Warwick Academy

From Wikipedia, the free encyclopedia
Jump to: navigation, search
Warwick Academy
117 Middle Road Warwick, Bermuda PG01
Bermuda Bermuda
Funding type Private
Motto Quo Non Ascendam meaning, "To what heights may I not ascend?"
Established 1662
Principal Margaret McCorkell
Grades 1-12
Newspaper The Bear

Warwick Academy is the oldest school in Bermuda and one of the oldest in the Western Hemisphere, established in 1662.[1] It was named after the English colonial administrator Robert Rich, 2nd Earl of Warwick, who gave the original land.[2]

The school[edit]

Warwick Academy was formerly a government-aided (a privately owned school, with its own board of governors, operating as part of the public school system in exchange for government funding) secondary school but since 1992 it has been an independent mixed-sex day school for students aged 5 to 19.[3] According to the school's Student Handbook, it has a reputation for high academic standards and positive discipline.[4] It is divided into a Primary school and a Secondary school. The school's motto is "Quo Non Ascendam". The current Principal is Mrs Maggie McCorkell.[5]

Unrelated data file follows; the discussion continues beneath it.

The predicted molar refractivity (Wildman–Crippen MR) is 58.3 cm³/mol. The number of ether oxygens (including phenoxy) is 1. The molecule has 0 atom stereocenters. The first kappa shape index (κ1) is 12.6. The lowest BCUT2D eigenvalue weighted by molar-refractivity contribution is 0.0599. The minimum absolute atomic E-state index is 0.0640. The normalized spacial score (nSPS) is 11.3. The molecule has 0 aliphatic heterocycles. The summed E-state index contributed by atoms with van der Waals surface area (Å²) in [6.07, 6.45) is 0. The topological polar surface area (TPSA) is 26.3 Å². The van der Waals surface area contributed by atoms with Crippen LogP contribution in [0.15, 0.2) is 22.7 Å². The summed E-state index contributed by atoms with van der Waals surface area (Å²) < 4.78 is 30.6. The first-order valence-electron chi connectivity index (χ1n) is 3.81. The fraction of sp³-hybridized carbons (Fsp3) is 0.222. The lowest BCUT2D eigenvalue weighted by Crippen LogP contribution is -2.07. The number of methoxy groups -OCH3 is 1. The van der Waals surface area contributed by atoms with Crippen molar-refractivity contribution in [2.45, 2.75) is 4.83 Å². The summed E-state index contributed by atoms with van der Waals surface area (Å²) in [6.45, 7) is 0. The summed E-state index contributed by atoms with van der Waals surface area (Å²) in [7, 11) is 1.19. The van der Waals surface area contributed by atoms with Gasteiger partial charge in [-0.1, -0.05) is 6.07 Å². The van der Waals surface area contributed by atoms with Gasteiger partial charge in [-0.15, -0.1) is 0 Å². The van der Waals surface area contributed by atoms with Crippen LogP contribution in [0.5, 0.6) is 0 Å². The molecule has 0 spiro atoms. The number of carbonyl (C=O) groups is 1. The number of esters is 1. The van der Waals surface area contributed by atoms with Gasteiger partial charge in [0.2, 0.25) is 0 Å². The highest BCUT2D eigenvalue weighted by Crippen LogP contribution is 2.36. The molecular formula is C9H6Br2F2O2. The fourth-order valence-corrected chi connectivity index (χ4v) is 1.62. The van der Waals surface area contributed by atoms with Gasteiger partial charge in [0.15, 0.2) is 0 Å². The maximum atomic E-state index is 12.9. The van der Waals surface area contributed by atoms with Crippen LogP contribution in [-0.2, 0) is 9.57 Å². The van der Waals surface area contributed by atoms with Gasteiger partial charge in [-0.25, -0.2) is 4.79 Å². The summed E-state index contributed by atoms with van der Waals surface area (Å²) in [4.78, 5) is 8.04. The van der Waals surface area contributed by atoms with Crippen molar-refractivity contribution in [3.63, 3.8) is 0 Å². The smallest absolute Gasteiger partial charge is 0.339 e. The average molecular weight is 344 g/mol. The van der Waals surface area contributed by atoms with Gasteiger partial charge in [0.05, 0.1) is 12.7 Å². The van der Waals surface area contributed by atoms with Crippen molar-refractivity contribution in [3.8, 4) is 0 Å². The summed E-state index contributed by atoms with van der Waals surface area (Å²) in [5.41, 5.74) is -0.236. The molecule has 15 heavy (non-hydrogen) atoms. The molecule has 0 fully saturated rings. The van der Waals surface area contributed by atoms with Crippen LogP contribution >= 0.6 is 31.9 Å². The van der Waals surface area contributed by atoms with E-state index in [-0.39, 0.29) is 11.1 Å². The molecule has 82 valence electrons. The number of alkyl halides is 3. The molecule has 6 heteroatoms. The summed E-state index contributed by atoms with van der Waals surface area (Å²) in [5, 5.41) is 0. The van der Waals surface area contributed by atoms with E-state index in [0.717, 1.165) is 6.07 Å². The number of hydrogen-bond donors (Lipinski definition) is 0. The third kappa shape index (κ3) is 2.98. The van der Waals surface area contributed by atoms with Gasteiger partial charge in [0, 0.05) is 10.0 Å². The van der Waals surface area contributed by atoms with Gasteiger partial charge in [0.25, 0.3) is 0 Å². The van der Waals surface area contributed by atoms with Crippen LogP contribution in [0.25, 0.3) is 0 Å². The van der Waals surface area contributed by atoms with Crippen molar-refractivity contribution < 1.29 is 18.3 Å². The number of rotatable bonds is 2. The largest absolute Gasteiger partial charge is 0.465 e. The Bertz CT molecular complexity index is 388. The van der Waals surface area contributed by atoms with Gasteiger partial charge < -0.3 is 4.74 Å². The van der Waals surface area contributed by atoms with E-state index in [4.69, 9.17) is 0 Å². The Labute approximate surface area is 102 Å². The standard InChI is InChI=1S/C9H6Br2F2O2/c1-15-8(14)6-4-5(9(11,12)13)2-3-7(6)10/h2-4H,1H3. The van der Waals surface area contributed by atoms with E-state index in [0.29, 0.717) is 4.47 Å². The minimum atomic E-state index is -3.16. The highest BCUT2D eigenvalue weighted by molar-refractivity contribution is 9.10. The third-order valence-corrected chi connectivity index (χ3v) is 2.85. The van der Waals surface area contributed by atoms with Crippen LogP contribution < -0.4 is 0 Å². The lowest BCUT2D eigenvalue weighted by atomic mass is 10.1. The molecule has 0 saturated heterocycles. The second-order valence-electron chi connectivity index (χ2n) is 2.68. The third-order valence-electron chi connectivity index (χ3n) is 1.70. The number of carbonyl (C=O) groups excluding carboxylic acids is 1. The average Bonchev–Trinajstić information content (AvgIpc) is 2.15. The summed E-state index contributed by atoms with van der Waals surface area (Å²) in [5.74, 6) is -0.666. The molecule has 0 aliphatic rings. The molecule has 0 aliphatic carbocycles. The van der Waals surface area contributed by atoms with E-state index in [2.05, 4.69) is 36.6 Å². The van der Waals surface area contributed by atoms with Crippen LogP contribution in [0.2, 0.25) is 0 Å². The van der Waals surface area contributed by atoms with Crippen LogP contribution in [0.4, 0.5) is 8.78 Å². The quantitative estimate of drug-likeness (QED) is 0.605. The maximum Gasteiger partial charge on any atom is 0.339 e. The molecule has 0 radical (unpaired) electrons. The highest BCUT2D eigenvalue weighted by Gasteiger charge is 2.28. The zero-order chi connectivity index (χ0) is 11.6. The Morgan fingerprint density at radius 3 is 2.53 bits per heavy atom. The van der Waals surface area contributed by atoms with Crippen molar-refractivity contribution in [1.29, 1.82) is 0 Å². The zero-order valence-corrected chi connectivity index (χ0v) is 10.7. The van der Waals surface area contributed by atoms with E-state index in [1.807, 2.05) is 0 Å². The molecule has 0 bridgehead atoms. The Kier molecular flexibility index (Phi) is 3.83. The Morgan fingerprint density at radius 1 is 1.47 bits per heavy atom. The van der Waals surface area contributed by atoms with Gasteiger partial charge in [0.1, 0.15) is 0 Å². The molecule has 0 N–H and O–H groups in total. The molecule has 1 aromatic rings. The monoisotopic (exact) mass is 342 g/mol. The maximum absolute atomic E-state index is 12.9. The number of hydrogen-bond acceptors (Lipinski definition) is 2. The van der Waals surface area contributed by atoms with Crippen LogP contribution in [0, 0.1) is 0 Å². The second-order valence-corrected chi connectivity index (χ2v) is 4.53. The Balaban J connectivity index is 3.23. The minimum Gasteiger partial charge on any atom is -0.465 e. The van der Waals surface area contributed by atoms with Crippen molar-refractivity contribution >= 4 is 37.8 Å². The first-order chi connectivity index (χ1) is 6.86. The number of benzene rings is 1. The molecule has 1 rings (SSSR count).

In addition to the usual GCSE and IGCSE courses, based on the UK national curriculum, the school also offers the IB Diploma in years 12 and 13.[6]

Every student is required to take part in at least two extra-curricular activities.[4] Community service is compulsory in years 7 to 9.

Dress code[edit]

The school has a strict dress code. Boys up to year 9 must wear khaki short pants above the knee, with navy long socks, from 1 May to 30 November. During the remainder of the year, dark-grey, long trousers are worn. A white, collared shirt is worn with the school's unique, striped tie. A dark-blue, v-necked sweater is worn, and a dark-blue blazer, with the schools's crest. Girls' uniforms are similar, except for dark-blue, long trousers or skirts.


There is a disciplinary system based on demerit points. Accumulated demerits must be worked off by attending Saturday detention or by doing work for the issuing teacher. The handbook states: "It is only through firm, fair, and consistent enforcement of our rules that we will create the proper atmosphere in the school."[7] More serious punishments include in-school suspension, strapping (corporal punishment)[8] and expulsion. There is also a positive merit points system for outstanding work, top test results, etc. These are exchanged for rewards or prizes.


Coordinates: 32°16′35″N 64°47′38″W / 32.2765°N 64.7940°W / 32.2765; -64.7940